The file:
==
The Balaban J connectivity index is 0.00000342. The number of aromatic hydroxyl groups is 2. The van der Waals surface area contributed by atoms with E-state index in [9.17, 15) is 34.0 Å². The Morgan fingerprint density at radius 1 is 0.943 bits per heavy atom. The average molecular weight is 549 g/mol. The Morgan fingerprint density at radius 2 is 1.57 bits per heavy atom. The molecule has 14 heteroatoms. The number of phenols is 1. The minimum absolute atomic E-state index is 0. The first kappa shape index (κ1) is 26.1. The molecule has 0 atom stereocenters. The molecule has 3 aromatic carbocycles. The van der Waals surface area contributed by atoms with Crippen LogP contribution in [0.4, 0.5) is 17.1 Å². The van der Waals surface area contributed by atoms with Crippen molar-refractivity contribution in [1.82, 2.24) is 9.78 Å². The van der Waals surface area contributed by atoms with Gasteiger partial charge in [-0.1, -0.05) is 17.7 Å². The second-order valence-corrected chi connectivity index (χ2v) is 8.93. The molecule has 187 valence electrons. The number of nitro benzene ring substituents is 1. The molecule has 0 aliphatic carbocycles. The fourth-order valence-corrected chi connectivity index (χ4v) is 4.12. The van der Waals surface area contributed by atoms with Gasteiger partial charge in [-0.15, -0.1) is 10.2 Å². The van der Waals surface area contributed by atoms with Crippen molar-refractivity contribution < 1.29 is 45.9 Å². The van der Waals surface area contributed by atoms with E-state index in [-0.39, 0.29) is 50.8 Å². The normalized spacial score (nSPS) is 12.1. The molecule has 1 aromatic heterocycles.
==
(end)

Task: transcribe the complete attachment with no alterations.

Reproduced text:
The Balaban J connectivity index is 0.00000342. The number of aromatic hydroxyl groups is 2. The van der Waals surface area contributed by atoms with E-state index in [9.17, 15) is 34.0 Å². The Morgan fingerprint density at radius 1 is 0.943 bits per heavy atom. The average molecular weight is 549 g/mol. The Morgan fingerprint density at radius 2 is 1.57 bits per heavy atom. The molecule has 14 heteroatoms. The number of phenols is 1. The minimum absolute atomic E-state index is 0. The first kappa shape index (κ1) is 26.1. The molecule has 0 atom stereocenters. The molecule has 3 aromatic carbocycles. The van der Waals surface area contributed by atoms with Crippen LogP contribution in [0.4, 0.5) is 17.1 Å². The van der Waals surface area contributed by atoms with Crippen molar-refractivity contribution in [1.82, 2.24) is 9.78 Å². The van der Waals surface area contributed by atoms with Gasteiger partial charge in [-0.1, -0.05) is 17.7 Å². The second-order valence-corrected chi connectivity index (χ2v) is 8.93. The molecule has 187 valence electrons. The number of nitro benzene ring substituents is 1. The molecule has 0 aliphatic carbocycles. The fourth-order valence-corrected chi connectivity index (χ4v) is 4.12. The van der Waals surface area contributed by atoms with Gasteiger partial charge in [-0.15, -0.1) is 10.2 Å². The van der Waals surface area contributed by atoms with Crippen molar-refractivity contribution < 1.29 is 45.9 Å². The van der Waals surface area contributed by atoms with E-state index in [-0.39, 0.29) is 50.8 Å². The normalized spacial score (nSPS) is 12.1. The molecule has 1 aromatic heterocycles.